On April 14th of this year, on this very Website, I made a stunning prediction: The NBA Finals would feature the Detroit Pistons vs. the Los Angeles Lakers. The passage of time has proven me correct.
On May 20th of this year, I predicted the Pistons would defeat Indiana in six games. And that is precisely what happened. I also predicted that LA would knock off Minnesota with ease. This occurred as well (although I was off by one in guessing the number of games it would take).
I took some heat for these bold predictions. For example, Bob A. Booey had this to say:
This site is evidence that geeks shouldn’t opine on sports.
Your picks are off:
Detroit-Indiana’s going 7. Indiana’s too good and too tough and the Pistons have shown they’re not as dominant as we thought going into the playoffs. The Nets gave them all they wanted and more.
The Lakers in 5? That’s laughable. The Wolves took the Lakers to the maximum in the first round last year and every damn game was close. Every game this year will be a war and Minnesota’s the NBA’s last best chance to beat the Lakers. No one can match up with KG and Cassell will torch Payton. I pick Lakers in 7, with another controversial series and a memorable, close Game 7 where the Lakers prevail in Minnesota.
It turns out I was about 95% right, and just about everyone else was wrong. (And I must admit, it feels nice…)
So, on to my analysis of the NBA FINALS:
Los Angeles has the home-court advantage. The series will be in the 2-3-2 format, meaning games 1,2,6, and 7 are set for LA, while games 3,4, and 5 are set for Motown.
I believe this gives Detroit an advantage of sorts. If they steal one of the first two games in LA, they can close the series out by winning their games at home and without ever having to go back to the STAPLES Center.
(Also, it is worth noting that Detroit has played very well on the road during the playoffs. They are 5-3 on the road, compared to 7-3 at home. So, I don’t expect LA’s home-court advantage to be much of an advantage at all.)
The Lakers have a fearsome lineup of stars. Starters: CENTER – Shaquille O’Neal; Forwards – Karl Malone and Devean George; Guards – Kobe Bryant and Gary Payton. They also have some notables from their bench: Derek Fisher, Rick Fox, Stanislav Medvedenko, and Kareem Rush. And, of course, they are coached by the legendary basketball guru Phil Jackson.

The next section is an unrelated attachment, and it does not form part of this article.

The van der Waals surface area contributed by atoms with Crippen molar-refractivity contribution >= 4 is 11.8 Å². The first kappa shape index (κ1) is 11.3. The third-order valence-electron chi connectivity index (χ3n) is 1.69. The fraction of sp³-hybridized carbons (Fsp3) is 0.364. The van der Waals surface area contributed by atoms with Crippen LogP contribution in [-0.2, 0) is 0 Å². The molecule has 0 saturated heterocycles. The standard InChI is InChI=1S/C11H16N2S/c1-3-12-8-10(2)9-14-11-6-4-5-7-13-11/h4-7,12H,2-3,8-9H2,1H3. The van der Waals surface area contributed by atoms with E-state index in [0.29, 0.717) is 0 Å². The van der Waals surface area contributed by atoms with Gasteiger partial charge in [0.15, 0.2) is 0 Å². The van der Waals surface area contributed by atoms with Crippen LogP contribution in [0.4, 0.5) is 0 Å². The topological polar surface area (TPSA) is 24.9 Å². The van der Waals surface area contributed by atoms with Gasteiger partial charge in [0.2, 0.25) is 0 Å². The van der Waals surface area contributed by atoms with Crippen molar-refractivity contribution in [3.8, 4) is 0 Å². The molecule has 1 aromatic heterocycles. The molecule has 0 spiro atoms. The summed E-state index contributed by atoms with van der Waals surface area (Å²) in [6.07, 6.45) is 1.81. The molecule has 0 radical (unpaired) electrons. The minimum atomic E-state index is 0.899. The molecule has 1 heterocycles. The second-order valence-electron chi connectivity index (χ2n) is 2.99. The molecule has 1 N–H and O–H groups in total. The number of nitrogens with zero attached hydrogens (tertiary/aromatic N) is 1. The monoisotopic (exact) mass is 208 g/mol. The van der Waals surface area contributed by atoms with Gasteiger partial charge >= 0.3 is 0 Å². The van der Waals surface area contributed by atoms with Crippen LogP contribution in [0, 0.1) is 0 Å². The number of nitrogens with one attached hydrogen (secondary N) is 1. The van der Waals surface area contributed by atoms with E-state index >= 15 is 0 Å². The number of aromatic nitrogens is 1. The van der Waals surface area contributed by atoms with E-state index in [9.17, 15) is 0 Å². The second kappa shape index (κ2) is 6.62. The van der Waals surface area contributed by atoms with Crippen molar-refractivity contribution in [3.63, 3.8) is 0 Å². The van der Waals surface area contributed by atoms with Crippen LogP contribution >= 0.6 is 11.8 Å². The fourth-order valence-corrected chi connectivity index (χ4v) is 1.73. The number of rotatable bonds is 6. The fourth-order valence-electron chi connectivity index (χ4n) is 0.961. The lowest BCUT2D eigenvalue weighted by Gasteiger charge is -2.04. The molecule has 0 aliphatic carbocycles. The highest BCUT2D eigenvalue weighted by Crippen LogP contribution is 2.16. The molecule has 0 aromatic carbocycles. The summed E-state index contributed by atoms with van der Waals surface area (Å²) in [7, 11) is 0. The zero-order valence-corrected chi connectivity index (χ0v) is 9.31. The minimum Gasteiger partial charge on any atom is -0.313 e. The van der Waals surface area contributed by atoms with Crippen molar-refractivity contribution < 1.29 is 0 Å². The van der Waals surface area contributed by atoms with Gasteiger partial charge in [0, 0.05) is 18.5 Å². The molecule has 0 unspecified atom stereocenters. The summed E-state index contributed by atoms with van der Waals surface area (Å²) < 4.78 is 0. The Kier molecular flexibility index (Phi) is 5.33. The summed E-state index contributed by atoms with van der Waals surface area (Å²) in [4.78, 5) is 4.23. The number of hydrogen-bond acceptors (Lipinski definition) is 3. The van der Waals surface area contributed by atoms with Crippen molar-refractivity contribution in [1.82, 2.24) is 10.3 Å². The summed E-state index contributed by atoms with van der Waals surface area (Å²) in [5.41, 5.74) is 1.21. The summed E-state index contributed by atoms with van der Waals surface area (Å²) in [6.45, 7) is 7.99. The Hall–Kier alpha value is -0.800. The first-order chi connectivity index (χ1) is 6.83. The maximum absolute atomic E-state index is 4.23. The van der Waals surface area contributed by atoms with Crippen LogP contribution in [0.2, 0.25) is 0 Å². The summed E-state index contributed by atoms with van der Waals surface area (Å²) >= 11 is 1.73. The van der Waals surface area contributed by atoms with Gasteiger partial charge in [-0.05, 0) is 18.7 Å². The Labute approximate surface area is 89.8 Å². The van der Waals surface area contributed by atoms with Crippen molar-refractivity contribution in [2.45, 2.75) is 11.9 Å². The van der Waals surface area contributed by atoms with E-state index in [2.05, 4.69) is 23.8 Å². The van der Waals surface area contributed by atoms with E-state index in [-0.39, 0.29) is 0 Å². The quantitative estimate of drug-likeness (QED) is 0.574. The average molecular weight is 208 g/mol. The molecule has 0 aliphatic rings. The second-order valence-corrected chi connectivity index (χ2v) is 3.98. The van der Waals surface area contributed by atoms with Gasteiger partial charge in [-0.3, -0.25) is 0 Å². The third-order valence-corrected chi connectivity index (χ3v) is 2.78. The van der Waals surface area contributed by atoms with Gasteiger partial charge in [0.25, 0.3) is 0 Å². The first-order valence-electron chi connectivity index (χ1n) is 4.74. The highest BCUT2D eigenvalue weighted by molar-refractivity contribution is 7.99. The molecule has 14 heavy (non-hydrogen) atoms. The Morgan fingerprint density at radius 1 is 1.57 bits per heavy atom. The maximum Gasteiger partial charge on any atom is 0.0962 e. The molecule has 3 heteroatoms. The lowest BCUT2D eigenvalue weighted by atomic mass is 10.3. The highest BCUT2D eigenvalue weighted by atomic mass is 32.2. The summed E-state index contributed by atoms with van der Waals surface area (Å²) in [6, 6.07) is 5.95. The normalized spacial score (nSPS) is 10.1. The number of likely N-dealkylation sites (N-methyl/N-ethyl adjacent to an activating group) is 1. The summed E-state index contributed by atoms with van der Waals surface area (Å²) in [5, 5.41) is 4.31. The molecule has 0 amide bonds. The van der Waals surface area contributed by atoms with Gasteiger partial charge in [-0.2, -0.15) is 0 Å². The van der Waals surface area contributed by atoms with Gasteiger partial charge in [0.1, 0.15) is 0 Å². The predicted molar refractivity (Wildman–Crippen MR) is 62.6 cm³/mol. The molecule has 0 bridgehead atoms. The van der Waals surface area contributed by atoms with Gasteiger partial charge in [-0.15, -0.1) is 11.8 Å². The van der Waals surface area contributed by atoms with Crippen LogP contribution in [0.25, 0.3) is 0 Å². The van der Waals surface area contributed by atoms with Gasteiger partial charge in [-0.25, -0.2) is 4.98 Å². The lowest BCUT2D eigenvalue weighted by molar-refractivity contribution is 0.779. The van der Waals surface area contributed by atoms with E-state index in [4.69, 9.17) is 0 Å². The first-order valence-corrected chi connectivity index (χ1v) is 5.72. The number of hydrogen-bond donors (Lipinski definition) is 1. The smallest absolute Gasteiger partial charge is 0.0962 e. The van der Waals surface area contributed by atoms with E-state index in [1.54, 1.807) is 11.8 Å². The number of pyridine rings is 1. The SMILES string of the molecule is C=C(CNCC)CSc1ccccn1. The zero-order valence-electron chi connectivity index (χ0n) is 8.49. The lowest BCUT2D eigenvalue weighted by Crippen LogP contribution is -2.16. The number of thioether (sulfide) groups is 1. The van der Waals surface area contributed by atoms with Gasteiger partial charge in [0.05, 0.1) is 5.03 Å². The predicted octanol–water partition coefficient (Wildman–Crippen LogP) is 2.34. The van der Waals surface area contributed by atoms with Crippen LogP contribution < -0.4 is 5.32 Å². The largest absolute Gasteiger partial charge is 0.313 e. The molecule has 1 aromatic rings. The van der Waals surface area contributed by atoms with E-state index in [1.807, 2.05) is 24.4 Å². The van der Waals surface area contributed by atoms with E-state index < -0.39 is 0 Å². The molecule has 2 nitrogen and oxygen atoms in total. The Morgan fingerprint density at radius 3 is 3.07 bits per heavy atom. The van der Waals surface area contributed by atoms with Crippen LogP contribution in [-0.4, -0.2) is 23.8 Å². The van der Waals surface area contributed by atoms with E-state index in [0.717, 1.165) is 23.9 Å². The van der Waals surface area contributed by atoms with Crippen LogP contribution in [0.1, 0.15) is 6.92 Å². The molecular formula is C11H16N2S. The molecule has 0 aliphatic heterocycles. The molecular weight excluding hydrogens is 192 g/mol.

The Pistons are no slouches either. Starters: CENTER – Ben Wallace; Forwards – Tayshaun Prince and Rasheed Wallace; Guards – Richard “Rip” Hamilton and Chauncey Billups. The bench also has some players who get their share of minutes: Mehmet Okur, Corliss Williamson (who I think is terrible and should never be allowed within five parsecs of a basketball court again in his life), Mike James, and Lindsey Hunter. They are coached by the well-traveled Larry Brown.
The advantage here, at all levels, is with the Lakers. They are more talented (it seems half their team, and their coach, are future Hall-Of-Famers). They have more depth. They have more experience at this level.
But the Pistons play a kind of defense this league hasn’t seen since the original Bad Boys of roughly 15 years ago. Kobe will have a hard time getting away from Rip. Shaq will be pestered and swatted at by the long arms of Wallace, Wallace, and Prince. Ditto for Malone. Payton seems to be the key for the Lakers, as he is clearly better at the point than Detroit’s Billups. And the Lakers’ bench can actually score, which is something the Pistons’ bench (with the exception of Okur) has had difficulty doing of late.
So, after having gone through all that, my head is telling me Lakers in five. But Detroit is my team, and always has been, so my heart is telling me Detroit in seven.
So I’ll go with my heart.
I believe Detroit will steal one in LA, and then win two out of three at home. Up 3-2, they will lose game six and pull out a victory-for-the-ages in game seven.
You may now commence snickering…Powered by Sidelines